In the 1991 Gulf War the international coalition assembled by the United States first thoroughly destroyed parts of Iraqi civilian infrastructure in air strikes. After that it pushed through the adoption of the most comprehensive trade sanctions instituted in the 20th century at the UN. With Iraq starved for capital and anyway prohibited from importing much of what it needed, the infrastructure could never be properly repaired and the country was kept in a state of a permanent humanitarian crisis. In the course of the decade the increase in mortality that was caused by the combined effect of the 1991 bombing campaign and the long-lived sanctions regime took the lives of hundreds of thousands of people. Children were particularly vulnerable. Child mortality doubled from where it had been in 1990 to reach the levels not seen in Iraq since the early 1960s.
By 2002 the United States had already been strangling Iraq for over a decade and had in all likelihood already caused the deaths of more Iraqis than Saddam Hussein had. Now it was amassing its troops in Kuwait and Saudi Arabia in order to strike against Iraq and subdue it by military force, ostensibly in part for the good of the Iraqi people who would be freed of tyrannical dictatorship. The ensuing invasion resulted in a war that ultimately killed more than 500,000 of the Iraqi people and forced millions from their homes.
The Iraq Invasion was in fact profoundly anti-humanitarian. It was accompanied by and caused enormous levels of misery, destruction and trauma — as was only to be expected of an invasion conducted by a power that had already demonstrated a shocking level of disregard for Iraqi suffering and death prior to the attack. Iraqis have every reason to dislike the United States which was the major cause of their woes for over two decades. Rather than accept this fact Fernando Teson would like to pretend they are morally inferior ingrates. But how is this possible when Fernando Teson is such a “bleeding heart” that in 2003 he backed the United States to invade Iraq in order to save Iraqis from Saddam Hussein?
A hint may be found in that as stated humanitarian intervention rarely has anything to do with humanitarianism. It is instead capturing the opportunity to engage in self-flattery. Therefore there is no contradiction in the fact someone who thinks so little of Iraqis would have at one time argued for the need to save them from their government. Even jerks like to give themselves a pat on the back sometimes! It also explains why humanitarian interventionists like Teson show so little concern for what their wars actually bring about. Once you are in the business of self-flattery the reality of the situation simply does not matter all that much anymore. Whether you conduct an actually humanitarian military intervention that saves lives, or else one that screws up the country you intervene in does not matter all that much. You can always lie to yourself about what took place and give yourself a pat on the back anyway!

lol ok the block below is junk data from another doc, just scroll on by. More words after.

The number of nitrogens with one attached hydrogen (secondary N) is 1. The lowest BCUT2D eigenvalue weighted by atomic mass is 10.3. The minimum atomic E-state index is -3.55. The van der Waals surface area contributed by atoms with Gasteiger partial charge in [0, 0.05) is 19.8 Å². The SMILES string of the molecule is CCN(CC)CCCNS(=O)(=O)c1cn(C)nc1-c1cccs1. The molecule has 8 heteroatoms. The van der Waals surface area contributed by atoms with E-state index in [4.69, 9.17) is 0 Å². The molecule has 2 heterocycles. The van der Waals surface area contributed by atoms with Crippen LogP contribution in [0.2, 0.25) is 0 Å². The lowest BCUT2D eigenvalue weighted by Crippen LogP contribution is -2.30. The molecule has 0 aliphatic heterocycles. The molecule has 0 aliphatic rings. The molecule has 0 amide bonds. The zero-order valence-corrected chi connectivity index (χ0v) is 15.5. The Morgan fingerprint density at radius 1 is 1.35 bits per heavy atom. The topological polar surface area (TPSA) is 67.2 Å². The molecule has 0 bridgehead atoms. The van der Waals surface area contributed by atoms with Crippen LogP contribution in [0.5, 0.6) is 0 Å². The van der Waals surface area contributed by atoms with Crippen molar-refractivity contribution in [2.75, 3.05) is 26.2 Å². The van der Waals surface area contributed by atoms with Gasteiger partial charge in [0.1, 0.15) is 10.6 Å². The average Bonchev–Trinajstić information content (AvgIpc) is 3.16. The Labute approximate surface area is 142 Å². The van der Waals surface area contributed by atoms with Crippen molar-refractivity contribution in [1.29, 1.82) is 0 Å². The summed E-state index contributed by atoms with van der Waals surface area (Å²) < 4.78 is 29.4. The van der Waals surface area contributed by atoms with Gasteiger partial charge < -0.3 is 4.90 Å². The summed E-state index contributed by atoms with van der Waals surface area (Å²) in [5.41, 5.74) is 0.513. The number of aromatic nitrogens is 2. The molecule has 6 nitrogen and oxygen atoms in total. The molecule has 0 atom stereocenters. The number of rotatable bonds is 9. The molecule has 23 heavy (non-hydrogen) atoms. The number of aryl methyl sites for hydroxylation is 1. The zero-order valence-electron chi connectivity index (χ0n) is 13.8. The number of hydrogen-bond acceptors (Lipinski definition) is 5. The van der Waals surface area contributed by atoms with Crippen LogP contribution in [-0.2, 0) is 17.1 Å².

I propose Libertarians should be more sensitive than that. Also, preferably they should not refer to themselves as “bleeding hearts” — such self-flattery! And in Teson’s case — unearned!
1 According to the University Collaborative Iraq Mortality Study published in the PLOS Medicine journal in 2013. The study concluded there were about 500,000 excess deaths in Iraq 2003-2011 attributable to the war. Of these two thirds (333,000) were violent deaths and one third (167,000) were indirect deaths due to deterioration of living conditions brought about by occupation and war.
Data from one survey method (household reports) of the study suggests at least 35% (117,000) of the violent deaths were inflicted by the US-led coalition forces. Data from the second survey method (sibling reports) suggest US-led coalition forces inflicted at least 27% (90,000) of all the violent deaths. Additionally either at least 1% (3,000) or at least 3% (10,000) were killed by the forces of the new American-backed Iraq government. Either at least 11% (37,000) or at least 8% (27,000) were killed by criminals and criminal gangs unleashed in the chaos and desperation. Either at least 32% (107,000) or at least 44% (147,000) were killed by the various Sunni, Shia and Kurdish militias. According to the responses given in the household reports women accounted for 10.5% (35,000) of the violent deaths and coalition forces were the single biggest cause of violent deaths for women.
[image credits: The Sunday Times]